“Getting an author booked on ‘The Daily Show’ was often the Holy Grail for book publicists,” says Kate Lloyd, Scribner’s associate director of publicity. Her authors loved Stewart, she says, because “his audience is made up of smart, book-buying readers who respond to the thoughtful treatment and authentic passion he customarily expresses for the books he features.”
Oprah used to tower over the world of publishing, but her Book Club 2.0 hasn’t created the cultural buzz of her old TV book club. Elizabeth Riley, senior director of publicity at W.W. Norton, calls Stewart “the intellectual author’s Oprah.” Riley says being on “The Daily Show” is “the dream interview every serious nonfiction writer mentions during that first strategy meeting.
Indeed, Stewart’s eclectic taste often provided a boost to titles that wouldn’t ordinarily receive a lot of media attention. For instance, after his interview with David Mitchell, who translated Naoki Higashida’s memoir from the Japanese, sales of “The Reason I Jump” exploded.
Paul Bogaards, executive vice president of Knopf Doubleday, notes that Stewart’s influence has been more significant than the raw sales numbers suggest. “Publishers don’t have a lot of substantive broadcast booking options for authors,” he says. “The value of Jon Stewart welcoming writers on his show, giving them a platform and making them a part of the conversational mix was quantifiable in this sense: He elevated the work of authors, made books relevant to a younger demographic.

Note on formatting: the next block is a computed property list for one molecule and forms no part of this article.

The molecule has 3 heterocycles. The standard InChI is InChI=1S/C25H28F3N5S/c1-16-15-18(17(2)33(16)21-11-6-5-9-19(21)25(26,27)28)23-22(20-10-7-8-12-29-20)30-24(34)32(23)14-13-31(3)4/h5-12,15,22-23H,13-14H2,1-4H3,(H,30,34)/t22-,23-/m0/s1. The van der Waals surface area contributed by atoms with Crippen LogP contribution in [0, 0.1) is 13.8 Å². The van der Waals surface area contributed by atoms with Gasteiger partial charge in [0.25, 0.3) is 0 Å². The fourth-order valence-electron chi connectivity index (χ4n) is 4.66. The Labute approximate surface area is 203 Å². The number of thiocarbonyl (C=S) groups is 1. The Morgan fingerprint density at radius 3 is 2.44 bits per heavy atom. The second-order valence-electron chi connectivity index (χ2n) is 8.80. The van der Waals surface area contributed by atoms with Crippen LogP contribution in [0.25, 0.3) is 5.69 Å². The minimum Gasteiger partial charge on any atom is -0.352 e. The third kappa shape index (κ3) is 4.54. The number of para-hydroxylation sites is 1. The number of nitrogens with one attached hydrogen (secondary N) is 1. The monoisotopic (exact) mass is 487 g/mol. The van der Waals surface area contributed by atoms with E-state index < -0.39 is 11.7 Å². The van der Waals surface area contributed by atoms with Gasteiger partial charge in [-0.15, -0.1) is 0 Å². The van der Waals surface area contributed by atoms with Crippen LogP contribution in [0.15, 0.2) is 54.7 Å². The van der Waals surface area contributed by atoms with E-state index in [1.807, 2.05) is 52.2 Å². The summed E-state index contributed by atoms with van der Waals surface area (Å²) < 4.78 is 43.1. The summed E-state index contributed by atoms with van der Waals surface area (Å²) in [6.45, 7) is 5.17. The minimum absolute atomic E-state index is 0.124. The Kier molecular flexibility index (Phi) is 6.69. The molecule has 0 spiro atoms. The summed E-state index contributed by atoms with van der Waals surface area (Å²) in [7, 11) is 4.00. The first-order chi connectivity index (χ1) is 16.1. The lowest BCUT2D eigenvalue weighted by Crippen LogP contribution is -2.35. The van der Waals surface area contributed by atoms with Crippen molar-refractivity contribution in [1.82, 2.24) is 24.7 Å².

Kathleen Schmidt, publicity director at Weinstein Books, notes that the timing of Stewart’s departure is particularly bad. “Heading into what will surely be an interesting election season full of political books, publishers are losing a very important piece to the publicity puzzle,” she says. “Books about politics, public policy, biographies, that otherwise would be difficult to promote on a network morning show found their audience through Jon Stewart.”
“We were lucky to have the show with Stewart at its helm as long as we did,” says Peter Miller, director of publicity at Liveright. “When they started to book authors — the wonkier and untelegenic the better — it was an unexpected gift to publishers of serious nonfiction, like a bizarro C-SPAN. This is probably a sad, sad day for university presses.”
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